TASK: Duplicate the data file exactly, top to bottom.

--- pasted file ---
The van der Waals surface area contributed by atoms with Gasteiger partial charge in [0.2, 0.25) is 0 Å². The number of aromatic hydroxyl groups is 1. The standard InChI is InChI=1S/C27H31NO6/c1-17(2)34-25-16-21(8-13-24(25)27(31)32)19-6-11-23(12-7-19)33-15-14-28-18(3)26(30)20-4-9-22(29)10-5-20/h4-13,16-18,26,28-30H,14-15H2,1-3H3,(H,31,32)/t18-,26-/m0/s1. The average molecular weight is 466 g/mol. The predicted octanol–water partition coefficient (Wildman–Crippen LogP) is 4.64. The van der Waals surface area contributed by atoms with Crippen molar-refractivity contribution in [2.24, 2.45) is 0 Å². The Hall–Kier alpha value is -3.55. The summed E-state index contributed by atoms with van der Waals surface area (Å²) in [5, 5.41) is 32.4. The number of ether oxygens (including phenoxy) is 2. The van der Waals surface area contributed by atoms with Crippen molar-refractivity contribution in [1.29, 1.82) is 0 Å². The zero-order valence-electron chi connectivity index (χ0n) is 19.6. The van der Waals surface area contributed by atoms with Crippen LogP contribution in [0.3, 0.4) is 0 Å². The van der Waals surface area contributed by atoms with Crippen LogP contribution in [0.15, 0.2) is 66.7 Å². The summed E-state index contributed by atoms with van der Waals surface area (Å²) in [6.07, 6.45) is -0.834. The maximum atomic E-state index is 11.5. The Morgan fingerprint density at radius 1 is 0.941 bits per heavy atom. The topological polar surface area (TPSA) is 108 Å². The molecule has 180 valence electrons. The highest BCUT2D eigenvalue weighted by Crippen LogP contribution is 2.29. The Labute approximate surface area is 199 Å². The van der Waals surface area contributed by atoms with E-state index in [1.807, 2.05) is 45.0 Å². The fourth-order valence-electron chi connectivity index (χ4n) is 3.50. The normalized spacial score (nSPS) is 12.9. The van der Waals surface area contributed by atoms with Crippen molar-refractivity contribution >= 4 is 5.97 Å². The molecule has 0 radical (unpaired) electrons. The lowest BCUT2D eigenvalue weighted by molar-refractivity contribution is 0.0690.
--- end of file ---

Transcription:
The van der Waals surface area contributed by atoms with Gasteiger partial charge in [0.2, 0.25) is 0 Å². The number of aromatic hydroxyl groups is 1. The standard InChI is InChI=1S/C27H31NO6/c1-17(2)34-25-16-21(8-13-24(25)27(31)32)19-6-11-23(12-7-19)33-15-14-28-18(3)26(30)20-4-9-22(29)10-5-20/h4-13,16-18,26,28-30H,14-15H2,1-3H3,(H,31,32)/t18-,26-/m0/s1. The average molecular weight is 466 g/mol. The predicted octanol–water partition coefficient (Wildman–Crippen LogP) is 4.64. The van der Waals surface area contributed by atoms with Crippen molar-refractivity contribution in [2.24, 2.45) is 0 Å². The Hall–Kier alpha value is -3.55. The summed E-state index contributed by atoms with van der Waals surface area (Å²) in [5, 5.41) is 32.4. The number of ether oxygens (including phenoxy) is 2. The van der Waals surface area contributed by atoms with Crippen molar-refractivity contribution in [1.29, 1.82) is 0 Å². The zero-order valence-electron chi connectivity index (χ0n) is 19.6. The van der Waals surface area contributed by atoms with Crippen LogP contribution in [0.3, 0.4) is 0 Å². The van der Waals surface area contributed by atoms with Crippen LogP contribution in [0.15, 0.2) is 66.7 Å². The summed E-state index contributed by atoms with van der Waals surface area (Å²) in [6.07, 6.45) is -0.834. The maximum atomic E-state index is 11.5. The Morgan fingerprint density at radius 1 is 0.941 bits per heavy atom. The topological polar surface area (TPSA) is 108 Å². The molecule has 180 valence electrons. The highest BCUT2D eigenvalue weighted by Crippen LogP contribution is 2.29. The Labute approximate surface area is 199 Å². The van der Waals surface area contributed by atoms with E-state index in [1.807, 2.05) is 45.0 Å². The fourth-order valence-electron chi connectivity index (χ4n) is 3.50. The normalized spacial score (nSPS) is 12.9. The van der Waals surface area contributed by atoms with Crippen molar-refractivity contribution >= 4 is 5.97 Å². The molecule has 0 radical (unpaired) electrons. The lowest BCUT2D eigenvalue weighted by molar-refractivity contribution is 0.0690.